Faculty

Todd D. Nebesio, MD, FAAP

Todd D. Nebesio, MD, FAAP

Associate Professor of Clinical Pediatrics

Phone: (317) 944-3889
Fax: (317) 944-3882
Email: tdnebesi@iu.edu
Address:
705 Riley Hospital Drive, Room 5960
Indianapolis, IN  46202

Bio

Specialty

Pediatric Endocrinology and Diabetology

Areas of Interest

Type 1 diabetes, thyroid disease, adrenal disease, disorders of growth and puberty.

Dr. Nebesio grew up in Atlanta, Georgia.  He attended Wake Forest University for his undergraduate education.  He completed medical school, pediatric residency, and Pediatric Endocrinology fellowship at Indiana University School of Medicine.  He enjoys all areas of pediatric endocrinology, and he has a special interest in thyroid disease, adrenal disorders, and type 1 diabetes.  He has been the investigator in a study of children with congenital adrenal hyperplasia (CAH) as well as various industry sponsored studies.

Education

1996 BS, Wake Forest University
2000 MD, Indiana University School of Medicine
2003 Pediatric residency, Indiana University School of Medicine
2006 Pediatric endocrinology fellowship, Indiana University School of Medicine

Honors & Awards

2003 Alpha Omega Alpha
2003 Andrew Jones Memorial Teaching Award
2006 Jack Metcoff Award from Midwest Society for Pediatric Research

Clinical

Riley Hospital Outpatient Center
MSA3
705 Riley Hospital Drive
Indianapolis, IN  46202

Riley Children's Specialty Clinic
11590 North Meridian Street
Suite 300
Carmel, IN 46032

South Bend Pediatrics
211 North Eddy Street
South Bend, IN 46617

Deaconess Riley Children's Specialty Center
4133 Gateway Boulevard
Suite 220
Newburgh, IN 47630 


Research & Grants



Representative PublicationsView All Publications

1. Nebesio TD, Siddiqui AR, Pescovitz OH, Eugster EA. Time-course to hypothyroidism after fixed-dose radioablation therapy of Graves’ disease in children. J Pediatr 2002; 141: 99-103.

2. Nebesio TD, Kreher NC, Hannon TS. Infant with classic congenital adrenal hyperplasia (CAH) born to a mother with classic CAH. J Pediatr 2004; 145: 250-252.

3. Nebesio TD, Pescovitz OH. Historical perspectives: Endocrine disruptors and the timing of puberty. The Endocrinologist 2005; 15: 44-48.

4. Nebesio TD, Davis MM, Billmire DF, Eugster EA. Giant cell fibroblastoma masquerading as prepubertal gynecomastia. Clin Pediatr 2005; 44: 355-358.

5. Nebesio TD, Eugster EA. Antithyroid drugs. N Engl J Med 2005; 352: 2246-2247.

6. Golomb MR, Biller J, Smith JL, Edwards-Brown M, Sanchez JC, Nebesio TD, Garg BP. A 10-year old girl with coexistent moyamoya disease and Graves’ disease. J Child Neurol 2005; 20: 620-624.

7. Nebesio TD, Eugster EA. Pubic hair of infancy: endocrinopathy or enigma? Pediatrics 2006; 117: 951-954.

8. Wu X, Estwick SA, Chen S, Yu M, Ming W, Nebesio TD, Li Y, Yuan J, Kapur R, Ingram D, Yoder MC, Yang FC. Neurofibromin plays a critical role in modulating osteoblast differentiation of mesenchymal stem/progenitor cells. Hum Mol Genet 2006; 15: 2837-2845.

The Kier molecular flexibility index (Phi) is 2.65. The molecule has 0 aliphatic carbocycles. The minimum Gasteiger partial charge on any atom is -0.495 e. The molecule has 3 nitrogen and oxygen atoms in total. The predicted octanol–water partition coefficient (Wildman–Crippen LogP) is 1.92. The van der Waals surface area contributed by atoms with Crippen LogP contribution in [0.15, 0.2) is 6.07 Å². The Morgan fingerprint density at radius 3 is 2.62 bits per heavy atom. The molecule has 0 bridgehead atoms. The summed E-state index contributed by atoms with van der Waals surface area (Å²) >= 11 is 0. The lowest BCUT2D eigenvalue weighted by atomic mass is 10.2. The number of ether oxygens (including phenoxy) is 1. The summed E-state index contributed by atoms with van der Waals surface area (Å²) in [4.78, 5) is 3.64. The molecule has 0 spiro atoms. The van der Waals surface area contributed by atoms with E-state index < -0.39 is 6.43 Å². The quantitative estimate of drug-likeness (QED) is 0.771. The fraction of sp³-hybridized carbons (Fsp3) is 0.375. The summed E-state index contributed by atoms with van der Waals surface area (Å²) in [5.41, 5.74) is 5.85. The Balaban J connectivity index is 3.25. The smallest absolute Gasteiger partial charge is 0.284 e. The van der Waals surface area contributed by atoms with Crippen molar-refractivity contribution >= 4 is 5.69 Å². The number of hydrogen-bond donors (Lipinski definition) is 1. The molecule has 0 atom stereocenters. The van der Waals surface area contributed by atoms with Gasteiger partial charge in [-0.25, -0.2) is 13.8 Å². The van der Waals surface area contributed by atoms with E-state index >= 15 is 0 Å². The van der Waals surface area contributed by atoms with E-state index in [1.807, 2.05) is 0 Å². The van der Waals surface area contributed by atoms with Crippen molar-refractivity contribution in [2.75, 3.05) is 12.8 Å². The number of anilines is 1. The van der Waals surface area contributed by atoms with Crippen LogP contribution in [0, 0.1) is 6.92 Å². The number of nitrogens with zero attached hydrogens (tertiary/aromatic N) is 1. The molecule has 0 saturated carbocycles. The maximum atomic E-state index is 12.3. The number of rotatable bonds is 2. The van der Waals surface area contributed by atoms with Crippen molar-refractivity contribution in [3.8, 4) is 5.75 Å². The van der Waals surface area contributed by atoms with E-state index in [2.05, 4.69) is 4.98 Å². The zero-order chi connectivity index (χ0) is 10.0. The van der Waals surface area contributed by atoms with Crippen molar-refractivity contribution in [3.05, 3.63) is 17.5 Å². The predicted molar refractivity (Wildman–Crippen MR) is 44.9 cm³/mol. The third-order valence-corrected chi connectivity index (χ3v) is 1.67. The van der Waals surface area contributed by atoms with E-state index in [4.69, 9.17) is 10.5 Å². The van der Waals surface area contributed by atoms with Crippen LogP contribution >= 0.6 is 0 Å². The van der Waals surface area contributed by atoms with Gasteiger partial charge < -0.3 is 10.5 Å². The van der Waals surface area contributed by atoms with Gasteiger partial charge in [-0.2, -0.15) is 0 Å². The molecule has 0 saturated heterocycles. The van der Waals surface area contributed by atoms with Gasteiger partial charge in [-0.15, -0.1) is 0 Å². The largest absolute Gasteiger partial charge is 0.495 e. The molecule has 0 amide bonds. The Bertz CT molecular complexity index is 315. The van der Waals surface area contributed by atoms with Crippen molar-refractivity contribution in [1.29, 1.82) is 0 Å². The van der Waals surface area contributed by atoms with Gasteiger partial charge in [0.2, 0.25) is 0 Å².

9. Yang FC, Chen S, Robling A, Yu X, Nebesio TD, Morgan TL, Li X, Yuan J, Hock J, Ingram DA, Clapp DW. Hyperactivation of p21ras and PI3-K cooperate to alter murine and human neurofibromatosis type 1-haploinsufficient osteoclast functions. J Clin Invest 2006; 116: 2880-2891.

10. Nebesio TD, Eugster EA. Observation of hypertension in children with 21-hydroxylase deficiency: a preliminary report. Endocrine 2006; 30: 279-282.

11. Nebesio TD, Ming W, Chen S, Clegg T, Yuan J, Yang Y, Estwick SA, Li Y, Li X, Hingtgen CM, Yang FC. Neurofibromin-deficient Schwann cells have increased lysophosphatidic acid dependent survival and migration – implications for increased neurofibroma formation during pregnancy. Glia 2007; 55: 527-536.

12. Nebesio TD, Hoover WC, Caldwell RL, Nitu ME, Eugster EA. Development of pulmonary hypertension in an infant treated with diazoxide. J Pediatr Endocrinol Metab 2007; 20: 939-944.

13. Nebesio TD, Shankar RR. Hyperpigmentation in only one identical twin. J Pediatr Endocrinol Metab 2008; 21: 7.

14. Nebesio TD, Eugster EA. Unusual thyroid constellation in Down syndrome: congenital hypothyroidism, Graves’ disease, and hemiagenesis in the same child. J Pediatr Endocrinol Metab 2009; 22: 263-268.

15. Nebesio TD, Eugster EA. Routine renal ultrasounds in children with congenital hypothyroidism: a premature conclusion? J Pediatr 2009; 155: 455.

16. Lee PA, Fuqua JS, Nebesio TD. Treatment and outcome of congenital adrenal hyperplasia: 21-hydroxylase deficiency. Int J Pediatr Endocrinol 2010; 2010: 276843. Epub 2011 Mar 2011.

17. Nebesio TD, Eugster EA. Growth and reproductive outcomes in congenital adrenal hyperplasia. Int J Pediatr Endocrinol 2010; 2010:298937. Epub 2010 Feb 1.

18. Nebesio TD, McKenna MP, Nabhan ZM, Eugster EA. Newborn screening results in children with central hypothyroidism. J Pediatr 2010; 156: 990-993.

19. Nebesio TD, Eugster EA. Images in clinical medicine – Delayed Graves’ ophthalmopathy. N Engl J Med 2010, May 6; 362(18): e60.

20. Nebesio TD, Chen S, Yang FC. What accounts for the variable responses to progesterone on Schwann cells from mice and humans - the species-specific influenece or the paracrine effects from the tumor microenvironment? Cancer Biol Ther 2010, Dec 1: 10(1): 1077-1078.